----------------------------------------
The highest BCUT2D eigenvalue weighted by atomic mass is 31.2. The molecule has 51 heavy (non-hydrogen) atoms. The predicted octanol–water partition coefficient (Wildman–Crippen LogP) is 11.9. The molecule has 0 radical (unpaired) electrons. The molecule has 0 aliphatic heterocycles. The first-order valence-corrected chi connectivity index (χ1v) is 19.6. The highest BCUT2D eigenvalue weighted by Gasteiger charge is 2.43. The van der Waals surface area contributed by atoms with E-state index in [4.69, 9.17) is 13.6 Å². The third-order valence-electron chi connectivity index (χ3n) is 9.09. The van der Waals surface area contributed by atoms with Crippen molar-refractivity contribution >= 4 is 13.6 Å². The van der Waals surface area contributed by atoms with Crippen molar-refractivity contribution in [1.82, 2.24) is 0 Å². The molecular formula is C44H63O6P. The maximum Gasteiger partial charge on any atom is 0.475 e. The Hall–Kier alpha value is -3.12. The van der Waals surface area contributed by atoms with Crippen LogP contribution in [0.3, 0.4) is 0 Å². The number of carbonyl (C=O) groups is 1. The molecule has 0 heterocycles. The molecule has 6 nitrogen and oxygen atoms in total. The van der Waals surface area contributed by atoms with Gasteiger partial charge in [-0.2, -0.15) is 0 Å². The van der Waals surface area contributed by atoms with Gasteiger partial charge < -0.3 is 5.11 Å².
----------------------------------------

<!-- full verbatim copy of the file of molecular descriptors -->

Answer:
The highest BCUT2D eigenvalue weighted by atomic mass is 31.2. The molecule has 51 heavy (non-hydrogen) atoms. The predicted octanol–water partition coefficient (Wildman–Crippen LogP) is 11.9. The molecule has 0 radical (unpaired) electrons. The molecule has 0 aliphatic heterocycles. The first-order valence-corrected chi connectivity index (χ1v) is 19.6. The highest BCUT2D eigenvalue weighted by Gasteiger charge is 2.43. The van der Waals surface area contributed by atoms with E-state index in [4.69, 9.17) is 13.6 Å². The third-order valence-electron chi connectivity index (χ3n) is 9.09. The van der Waals surface area contributed by atoms with Crippen molar-refractivity contribution >= 4 is 13.6 Å². The van der Waals surface area contributed by atoms with Crippen molar-refractivity contribution in [1.82, 2.24) is 0 Å². The molecular formula is C44H63O6P. The maximum Gasteiger partial charge on any atom is 0.475 e. The Hall–Kier alpha value is -3.12. The van der Waals surface area contributed by atoms with Crippen LogP contribution in [0.3, 0.4) is 0 Å². The number of carbonyl (C=O) groups is 1. The molecule has 0 heterocycles. The molecule has 6 nitrogen and oxygen atoms in total. The van der Waals surface area contributed by atoms with Gasteiger partial charge in [-0.2, -0.15) is 0 Å². The van der Waals surface area contributed by atoms with Gasteiger partial charge < -0.3 is 5.11 Å².